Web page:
How MSG Got A Bad Rap: Flawed Science And Xenophobia

Anna Maria Barry-Jester in FiveThirtyEight:

ScreenHunter_1633 Jan. 18 11.02As a college student in New York City, I marveled that the city let me eat poached eggs with halloumi cheese and Moroccan spiced pita for breakfast, a spicy-sweet minced meat salad from northern Thailand for lunch, and Singaporean nasi lemak for dinner. My requisites were pretty straightforward: delicious, cheap and served in bulk. But if I was eating Chinese, I added one more: no MSG.

Like many people, I thought MSG — monosodium glutamate, a chemical compound used to enhance the flavor of food — was bad for me, and I was sure I felt terrible every time I ate it. After all, I was sluggish and had headaches and achy limbs whenever I ate a big meal in Chinatown. Now I know that the recurring headaches that plague me have little to do with what I eat. But at the time, avoiding those three letters brought me comfort and let me think I’d be eating some sort of sacredly pure meal made with food, not chemicals. Oh, how young and foolish I was.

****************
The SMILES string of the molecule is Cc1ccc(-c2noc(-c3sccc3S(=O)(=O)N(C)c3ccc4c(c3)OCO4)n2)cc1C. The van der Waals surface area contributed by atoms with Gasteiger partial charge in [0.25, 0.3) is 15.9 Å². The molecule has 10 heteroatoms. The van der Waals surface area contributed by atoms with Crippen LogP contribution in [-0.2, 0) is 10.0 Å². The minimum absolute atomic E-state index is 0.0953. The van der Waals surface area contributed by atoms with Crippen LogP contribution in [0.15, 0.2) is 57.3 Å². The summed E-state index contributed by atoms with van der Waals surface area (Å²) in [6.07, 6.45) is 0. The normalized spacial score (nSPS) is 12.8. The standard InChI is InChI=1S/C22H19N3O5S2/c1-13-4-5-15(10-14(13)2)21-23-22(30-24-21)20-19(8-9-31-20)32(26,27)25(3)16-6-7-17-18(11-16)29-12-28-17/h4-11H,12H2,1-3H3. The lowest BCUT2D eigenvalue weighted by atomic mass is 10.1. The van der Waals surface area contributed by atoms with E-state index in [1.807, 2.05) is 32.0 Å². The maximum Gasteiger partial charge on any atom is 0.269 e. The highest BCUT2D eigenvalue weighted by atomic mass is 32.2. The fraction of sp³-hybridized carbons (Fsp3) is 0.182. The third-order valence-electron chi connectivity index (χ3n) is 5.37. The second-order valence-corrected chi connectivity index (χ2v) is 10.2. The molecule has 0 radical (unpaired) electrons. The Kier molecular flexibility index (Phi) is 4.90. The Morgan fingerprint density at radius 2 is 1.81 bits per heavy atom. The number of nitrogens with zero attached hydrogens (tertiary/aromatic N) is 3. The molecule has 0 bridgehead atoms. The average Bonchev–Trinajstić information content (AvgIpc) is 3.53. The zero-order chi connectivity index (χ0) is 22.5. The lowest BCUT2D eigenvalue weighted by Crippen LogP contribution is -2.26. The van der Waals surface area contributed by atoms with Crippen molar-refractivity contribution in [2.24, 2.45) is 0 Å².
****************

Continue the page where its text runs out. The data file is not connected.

That MSG isn’t the poison we’ve made it out to be has been well-established. News stories are written regularly about the lack of evidence tying MSG to negative health effects. (Read here and here, for example. Or here, here, here, here and here.) Still, Yelp reviews of Chinese restaurants tell tales of racing hearts, sleepless nights and tingling limbs from dishes “laden with MSG.” Even when the science is clear, it takes a lot to overwrite a stigma, especially when that stigma is about more than just food.

More here.

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